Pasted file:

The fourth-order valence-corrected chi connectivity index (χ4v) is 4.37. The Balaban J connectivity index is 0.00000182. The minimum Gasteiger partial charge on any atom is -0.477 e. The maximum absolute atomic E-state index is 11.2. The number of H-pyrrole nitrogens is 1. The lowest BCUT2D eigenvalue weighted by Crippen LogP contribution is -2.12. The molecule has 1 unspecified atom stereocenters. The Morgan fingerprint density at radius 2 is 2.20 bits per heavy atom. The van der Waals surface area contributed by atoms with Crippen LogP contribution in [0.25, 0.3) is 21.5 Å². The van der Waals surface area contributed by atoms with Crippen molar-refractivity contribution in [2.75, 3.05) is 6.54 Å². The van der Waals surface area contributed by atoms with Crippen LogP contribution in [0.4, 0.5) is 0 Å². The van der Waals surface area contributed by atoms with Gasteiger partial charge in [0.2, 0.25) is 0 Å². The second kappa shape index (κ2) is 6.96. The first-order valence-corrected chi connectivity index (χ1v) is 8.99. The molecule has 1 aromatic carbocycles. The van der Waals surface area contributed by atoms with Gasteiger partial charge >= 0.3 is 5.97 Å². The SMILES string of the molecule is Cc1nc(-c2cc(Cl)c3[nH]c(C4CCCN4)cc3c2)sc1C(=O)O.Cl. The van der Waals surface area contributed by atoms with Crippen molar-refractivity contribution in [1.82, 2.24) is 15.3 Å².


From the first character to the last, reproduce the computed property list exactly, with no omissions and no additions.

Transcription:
The fourth-order valence-corrected chi connectivity index (χ4v) is 4.37. The Balaban J connectivity index is 0.00000182. The minimum Gasteiger partial charge on any atom is -0.477 e. The maximum absolute atomic E-state index is 11.2. The number of H-pyrrole nitrogens is 1. The lowest BCUT2D eigenvalue weighted by Crippen LogP contribution is -2.12. The molecule has 1 unspecified atom stereocenters. The Morgan fingerprint density at radius 2 is 2.20 bits per heavy atom. The van der Waals surface area contributed by atoms with Crippen LogP contribution in [0.25, 0.3) is 21.5 Å². The van der Waals surface area contributed by atoms with Crippen molar-refractivity contribution in [2.75, 3.05) is 6.54 Å². The van der Waals surface area contributed by atoms with Crippen LogP contribution in [0.4, 0.5) is 0 Å². The van der Waals surface area contributed by atoms with Gasteiger partial charge in [0.2, 0.25) is 0 Å². The second kappa shape index (κ2) is 6.96. The first-order valence-corrected chi connectivity index (χ1v) is 8.99. The molecule has 1 aromatic carbocycles. The van der Waals surface area contributed by atoms with Gasteiger partial charge >= 0.3 is 5.97 Å². The SMILES string of the molecule is Cc1nc(-c2cc(Cl)c3[nH]c(C4CCCN4)cc3c2)sc1C(=O)O.Cl. The van der Waals surface area contributed by atoms with Crippen molar-refractivity contribution in [1.82, 2.24) is 15.3 Å².